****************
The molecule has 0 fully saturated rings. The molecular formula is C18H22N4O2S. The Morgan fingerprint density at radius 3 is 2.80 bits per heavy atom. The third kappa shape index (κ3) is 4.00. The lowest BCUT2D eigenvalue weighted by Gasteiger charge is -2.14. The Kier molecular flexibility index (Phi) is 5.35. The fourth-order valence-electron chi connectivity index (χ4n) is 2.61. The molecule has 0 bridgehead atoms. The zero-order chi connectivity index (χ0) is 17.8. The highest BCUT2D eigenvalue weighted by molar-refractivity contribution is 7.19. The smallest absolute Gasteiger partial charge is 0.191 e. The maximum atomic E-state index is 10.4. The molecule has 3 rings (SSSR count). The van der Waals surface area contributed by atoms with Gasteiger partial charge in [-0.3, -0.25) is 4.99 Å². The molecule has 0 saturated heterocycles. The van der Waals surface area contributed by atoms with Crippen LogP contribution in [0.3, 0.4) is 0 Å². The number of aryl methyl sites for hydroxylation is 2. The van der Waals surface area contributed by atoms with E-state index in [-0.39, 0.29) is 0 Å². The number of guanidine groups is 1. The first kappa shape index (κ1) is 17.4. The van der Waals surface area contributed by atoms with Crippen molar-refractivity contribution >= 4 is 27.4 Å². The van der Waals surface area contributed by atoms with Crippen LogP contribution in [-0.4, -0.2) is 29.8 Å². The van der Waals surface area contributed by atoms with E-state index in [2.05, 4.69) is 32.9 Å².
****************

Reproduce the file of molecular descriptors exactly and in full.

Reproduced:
The molecule has 0 fully saturated rings. The molecular formula is C18H22N4O2S. The Morgan fingerprint density at radius 3 is 2.80 bits per heavy atom. The third kappa shape index (κ3) is 4.00. The lowest BCUT2D eigenvalue weighted by Gasteiger charge is -2.14. The Kier molecular flexibility index (Phi) is 5.35. The fourth-order valence-electron chi connectivity index (χ4n) is 2.61. The molecule has 0 bridgehead atoms. The zero-order chi connectivity index (χ0) is 17.8. The highest BCUT2D eigenvalue weighted by molar-refractivity contribution is 7.19. The smallest absolute Gasteiger partial charge is 0.191 e. The maximum atomic E-state index is 10.4. The molecule has 3 rings (SSSR count). The van der Waals surface area contributed by atoms with Gasteiger partial charge in [-0.3, -0.25) is 4.99 Å². The molecule has 0 saturated heterocycles. The van der Waals surface area contributed by atoms with Crippen LogP contribution in [0.3, 0.4) is 0 Å². The number of aryl methyl sites for hydroxylation is 2. The van der Waals surface area contributed by atoms with E-state index in [-0.39, 0.29) is 0 Å². The number of guanidine groups is 1. The first kappa shape index (κ1) is 17.4. The van der Waals surface area contributed by atoms with Crippen molar-refractivity contribution >= 4 is 27.4 Å². The van der Waals surface area contributed by atoms with Crippen LogP contribution in [-0.4, -0.2) is 29.8 Å². The van der Waals surface area contributed by atoms with E-state index in [2.05, 4.69) is 32.9 Å².